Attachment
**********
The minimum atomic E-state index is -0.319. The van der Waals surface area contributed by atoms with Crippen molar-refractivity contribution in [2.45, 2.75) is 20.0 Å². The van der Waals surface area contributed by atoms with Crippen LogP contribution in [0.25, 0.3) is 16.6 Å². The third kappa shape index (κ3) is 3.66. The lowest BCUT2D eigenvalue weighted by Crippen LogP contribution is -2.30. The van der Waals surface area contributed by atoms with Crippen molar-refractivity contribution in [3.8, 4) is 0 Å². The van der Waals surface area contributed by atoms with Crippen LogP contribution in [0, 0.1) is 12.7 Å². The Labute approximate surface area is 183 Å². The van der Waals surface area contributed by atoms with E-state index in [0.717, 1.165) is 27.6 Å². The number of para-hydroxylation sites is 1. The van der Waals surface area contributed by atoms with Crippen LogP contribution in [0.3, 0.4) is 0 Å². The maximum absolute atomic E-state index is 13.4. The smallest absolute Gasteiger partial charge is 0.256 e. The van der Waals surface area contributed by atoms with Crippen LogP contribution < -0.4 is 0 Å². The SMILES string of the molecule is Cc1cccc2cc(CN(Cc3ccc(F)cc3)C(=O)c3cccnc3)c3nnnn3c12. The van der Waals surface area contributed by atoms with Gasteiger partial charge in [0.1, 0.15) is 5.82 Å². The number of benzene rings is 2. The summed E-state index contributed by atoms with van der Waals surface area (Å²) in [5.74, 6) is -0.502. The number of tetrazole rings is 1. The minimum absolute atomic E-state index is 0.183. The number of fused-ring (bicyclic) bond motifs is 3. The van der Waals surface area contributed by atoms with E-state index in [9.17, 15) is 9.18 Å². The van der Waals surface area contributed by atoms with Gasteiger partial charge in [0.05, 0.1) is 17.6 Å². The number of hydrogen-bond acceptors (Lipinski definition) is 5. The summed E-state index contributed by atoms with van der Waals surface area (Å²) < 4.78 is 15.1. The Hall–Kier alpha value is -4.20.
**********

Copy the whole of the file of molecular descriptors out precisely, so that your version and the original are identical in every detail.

The minimum atomic E-state index is -0.319. The van der Waals surface area contributed by atoms with Crippen molar-refractivity contribution in [2.45, 2.75) is 20.0 Å². The van der Waals surface area contributed by atoms with Crippen LogP contribution in [0.25, 0.3) is 16.6 Å². The third kappa shape index (κ3) is 3.66. The lowest BCUT2D eigenvalue weighted by Crippen LogP contribution is -2.30. The van der Waals surface area contributed by atoms with Crippen molar-refractivity contribution in [3.8, 4) is 0 Å². The van der Waals surface area contributed by atoms with Crippen LogP contribution in [0, 0.1) is 12.7 Å². The Labute approximate surface area is 183 Å². The van der Waals surface area contributed by atoms with E-state index in [0.717, 1.165) is 27.6 Å². The number of para-hydroxylation sites is 1. The van der Waals surface area contributed by atoms with Crippen LogP contribution in [0.3, 0.4) is 0 Å². The maximum absolute atomic E-state index is 13.4. The smallest absolute Gasteiger partial charge is 0.256 e. The van der Waals surface area contributed by atoms with Crippen LogP contribution < -0.4 is 0 Å². The SMILES string of the molecule is Cc1cccc2cc(CN(Cc3ccc(F)cc3)C(=O)c3cccnc3)c3nnnn3c12. The van der Waals surface area contributed by atoms with Gasteiger partial charge in [0.1, 0.15) is 5.82 Å². The number of benzene rings is 2. The summed E-state index contributed by atoms with van der Waals surface area (Å²) in [5.74, 6) is -0.502. The number of tetrazole rings is 1. The minimum absolute atomic E-state index is 0.183. The number of fused-ring (bicyclic) bond motifs is 3. The van der Waals surface area contributed by atoms with E-state index in [9.17, 15) is 9.18 Å². The van der Waals surface area contributed by atoms with Gasteiger partial charge in [0.05, 0.1) is 17.6 Å². The number of hydrogen-bond acceptors (Lipinski definition) is 5. The summed E-state index contributed by atoms with van der Waals surface area (Å²) < 4.78 is 15.1. The Hall–Kier alpha value is -4.20.